There are several topics that the Dutch should discuss more openly.
Why don’t they close the curtains?
To pay attention. When night falls in most countries, people close their curtains, and the darkness outside means that everything you do inside your house can be seen from the outside. We all know the Dutch are pretty open-minded, so why not pull back the curtain? Really?
For better or worse, the Dutch have a habit of leaving the blinds open in the evenings, particularly in their living and dining rooms. As you stroll throughout the city, you might see families speaking, eating together, or watching TV, which is great. But it’s also odd. Why aren’t we talking about it more?
Feminism: The Netherlands does not rank first in terms of gender equality.
The Netherlands takes pride in gender equality and is generally a progressive country. However, conversations of feminist problems concerning gender equality are rare in the Netherlands. In my experience, or at all.
With only 11% of men on maternity leave, there is still a huge gender wage difference in this country. Despite ranking top in the World Economic Forum’s Global Gender Gap Report 2021, the Netherlands ranks 31st in the world for gender equality.
When it comes to these challenges, there is a genuine danger of being too complacent and satisfied with prior progress. Of course, there are lots of locations where a woman would feel worse – but the Netherlands still has a long way to go, and discussing feminism is only the beginning.
We’re going down! Is anyone interested in discussing this? No?
We understand why you might want to skip this. Nobody wants to think about unintentionally drowning, but research has shown that the Netherlands is gradually sinking. Will we make it? It is unclear.
With sea levels increasing owing to climate change, it’s strange that most Dutch people don’t discuss the distinct prospect of being submerged soon. To be honest, the Netherlands is really strong on innovation, particularly when it comes to making things more sustainable, so we’re pretty optimistic that they’ll start talking about small issues eventually. this and provide a solution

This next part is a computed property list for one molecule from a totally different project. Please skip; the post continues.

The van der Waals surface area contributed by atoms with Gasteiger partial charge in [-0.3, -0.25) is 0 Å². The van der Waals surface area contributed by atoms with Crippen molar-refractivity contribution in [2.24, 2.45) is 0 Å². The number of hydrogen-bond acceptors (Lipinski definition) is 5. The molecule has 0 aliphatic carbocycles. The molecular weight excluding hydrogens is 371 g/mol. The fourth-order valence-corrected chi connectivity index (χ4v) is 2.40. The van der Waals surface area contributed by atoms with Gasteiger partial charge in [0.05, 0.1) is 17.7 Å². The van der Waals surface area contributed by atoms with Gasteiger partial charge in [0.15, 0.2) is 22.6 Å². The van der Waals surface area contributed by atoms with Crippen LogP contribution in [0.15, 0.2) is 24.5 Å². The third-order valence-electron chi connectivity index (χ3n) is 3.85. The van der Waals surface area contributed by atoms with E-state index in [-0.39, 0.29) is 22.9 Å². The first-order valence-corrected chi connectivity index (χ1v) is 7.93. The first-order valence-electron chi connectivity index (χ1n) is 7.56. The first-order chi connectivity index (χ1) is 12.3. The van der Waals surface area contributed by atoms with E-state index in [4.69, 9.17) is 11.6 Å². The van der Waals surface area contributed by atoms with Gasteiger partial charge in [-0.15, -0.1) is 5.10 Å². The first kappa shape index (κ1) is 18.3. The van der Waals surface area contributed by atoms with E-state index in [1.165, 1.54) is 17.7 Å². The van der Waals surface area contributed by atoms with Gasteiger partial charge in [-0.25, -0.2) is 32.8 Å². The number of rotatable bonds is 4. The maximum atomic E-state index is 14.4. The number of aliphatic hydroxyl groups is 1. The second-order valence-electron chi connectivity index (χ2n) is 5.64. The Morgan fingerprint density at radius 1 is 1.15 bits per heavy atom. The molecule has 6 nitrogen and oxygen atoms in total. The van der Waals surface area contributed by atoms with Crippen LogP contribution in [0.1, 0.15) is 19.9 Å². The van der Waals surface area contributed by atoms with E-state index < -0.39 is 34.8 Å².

The historical elephant in the room is Dutch colonization.
The Dutch, like the majority of previous colonial nations, avoided discussing colonization. The VOC and the Dutch Golden Age are seen as pieces of history that the Dutch can be proud of.
However, a deeper look reveals that these times were just as fraught with exploitation and prejudice as they were with art, business, and nationalism. There is still opposition to this among Dutch people, particularly at museums such as the Rijksmuseum, which refuses to abandon the phrase “Golden Age.”
Bureaucracy is never discussed at the Dutch table.
There is no denying that a little bureaucracy is beneficial. More bureaucracy is a fantastic thing. However, the Netherlands has gone too far in this regard, and many foreign players have struggled as a result.
When you first hear that you need a permanent address to get a BSN, that you need a job to be able to get one, it’s a bit of a joke. only fixed
Unfortunately, it is true, and it is a fight. The Dutch, on the other hand, never mention it! Probably because they were raised to tell the government everything about themselves. Perhaps those of us from less-organized countries aren’t accustomed to this level of organization.
Shh! The Netherlands is a tax haven:
Another conundrum: the Netherlands is a well-known tax haven, which is not something we should be proud of. But it’s also something we need to talk about if we want things to change.
The Netherlands has devised an effective approach to attract foreign investment, offering multinational corporations an enticing package of subsidies and tax benefits if they chose to base themselves in the country.
Not only does this result in a “race to the bottom” among countries throughout the world, but it also results in very low corporate taxes, which drastically reduces the amount of revenue collected by the Netherlands. Ultimately, it will be forced to raise taxes on workers and the middle class.
‘Bitterballen’: what exactly are they, and do we care?
While internationals in the Netherlands frequently complain about Dutch food, Dutch citizens rarely discuss it. Is this due to grief? Probably. But it could possibly be due to a sinister secret hidden among the ingredients of the popular snack.
The Dutch basically leave you alone to tell you what’s in these oddly tasty, fried, meaty nibbles, which are often eaten with wine (so you forget to ask yourself what you’re eating). We’re pleased the Dutch aren’t talking about this, because we don’t want to have to say goodbye to these perhaps snail-laden goodies.